Global Value Chains also known as Global Commodity Chains and usually are used interchangeably despite their different history. The focus of GCC is on large retailers’ powerful role within the supply chain. GCC concentrates on four dimensions which include input-output structure, territoriality, and governance structure which is either buyer-driven or producer-driven and institutional framework (Baglioni 2017). According to Gereffi and Fernandez-Stark (2016), Global Value Chains are a dominant feature of global trade surrounding emerging, developing as well as developed countries. GVC consists of the wide range of activities required like sourcing of raw materials, design, distribution, marketing and support to ensure product conception and delivery to the final consumer. As such, GVC comprises of all the organizations and people involved in goods or service production.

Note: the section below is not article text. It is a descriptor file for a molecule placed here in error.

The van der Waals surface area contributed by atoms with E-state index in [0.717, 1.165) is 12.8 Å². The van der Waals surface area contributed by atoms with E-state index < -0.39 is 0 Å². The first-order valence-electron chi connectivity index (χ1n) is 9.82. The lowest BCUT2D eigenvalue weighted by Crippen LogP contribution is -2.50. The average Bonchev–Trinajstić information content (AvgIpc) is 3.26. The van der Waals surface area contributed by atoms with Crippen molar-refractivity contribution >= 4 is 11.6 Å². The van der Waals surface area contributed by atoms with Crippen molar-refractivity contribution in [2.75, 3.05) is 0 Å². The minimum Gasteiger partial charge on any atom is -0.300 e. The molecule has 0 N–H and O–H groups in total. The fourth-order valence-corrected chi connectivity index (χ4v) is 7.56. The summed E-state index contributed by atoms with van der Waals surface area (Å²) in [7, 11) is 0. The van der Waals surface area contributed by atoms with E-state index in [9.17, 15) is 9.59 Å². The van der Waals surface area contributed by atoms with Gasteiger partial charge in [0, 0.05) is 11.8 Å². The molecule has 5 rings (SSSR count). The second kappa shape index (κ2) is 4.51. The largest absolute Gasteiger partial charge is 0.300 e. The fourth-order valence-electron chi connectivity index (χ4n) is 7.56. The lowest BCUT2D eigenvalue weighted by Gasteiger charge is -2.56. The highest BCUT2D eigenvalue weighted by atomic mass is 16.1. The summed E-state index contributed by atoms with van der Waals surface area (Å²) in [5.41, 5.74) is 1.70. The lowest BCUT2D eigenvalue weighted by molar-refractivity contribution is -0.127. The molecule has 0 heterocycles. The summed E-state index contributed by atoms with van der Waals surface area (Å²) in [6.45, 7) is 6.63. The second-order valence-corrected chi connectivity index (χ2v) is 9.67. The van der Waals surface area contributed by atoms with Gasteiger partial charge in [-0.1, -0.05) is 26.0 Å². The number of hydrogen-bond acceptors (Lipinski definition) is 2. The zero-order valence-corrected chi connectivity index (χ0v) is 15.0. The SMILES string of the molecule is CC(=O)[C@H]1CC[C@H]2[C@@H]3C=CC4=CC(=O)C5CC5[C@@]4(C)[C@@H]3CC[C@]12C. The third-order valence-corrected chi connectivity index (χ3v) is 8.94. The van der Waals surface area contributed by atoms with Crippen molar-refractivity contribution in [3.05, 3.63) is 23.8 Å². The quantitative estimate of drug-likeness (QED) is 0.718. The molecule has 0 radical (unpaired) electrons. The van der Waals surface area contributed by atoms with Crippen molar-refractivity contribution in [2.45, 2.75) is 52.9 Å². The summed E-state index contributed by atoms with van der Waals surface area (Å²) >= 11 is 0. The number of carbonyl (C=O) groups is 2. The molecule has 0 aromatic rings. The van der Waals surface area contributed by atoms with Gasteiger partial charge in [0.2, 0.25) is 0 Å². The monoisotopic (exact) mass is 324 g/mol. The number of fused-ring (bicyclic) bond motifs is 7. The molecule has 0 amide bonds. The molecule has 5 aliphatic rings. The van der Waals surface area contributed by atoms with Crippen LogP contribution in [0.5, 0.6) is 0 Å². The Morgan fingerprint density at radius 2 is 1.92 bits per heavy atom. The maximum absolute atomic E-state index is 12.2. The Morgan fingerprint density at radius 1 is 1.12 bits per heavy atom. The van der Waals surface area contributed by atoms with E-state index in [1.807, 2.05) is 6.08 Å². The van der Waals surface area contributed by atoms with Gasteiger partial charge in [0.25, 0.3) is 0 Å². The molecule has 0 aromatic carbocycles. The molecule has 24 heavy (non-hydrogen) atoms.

Accordingly, GVC evaluates power relations in Global Supply Chain by considering the production chain rather than the individual production stages. As such, an organization that has the greatest ability to influence the entire supply chain is considered to have more power over the others. GVC concept explains that power in the Global Supply Chain is not derived from the ability to influence a single stage of production but rather the ability to influence all the stages of production. It may not be possible for the organization to influence all the stages of production and therefore, the organization controlling a majority of the stages of production will have the ultimate power in the supply chain (Gereffi, Humphrey & Sturgeon 2009).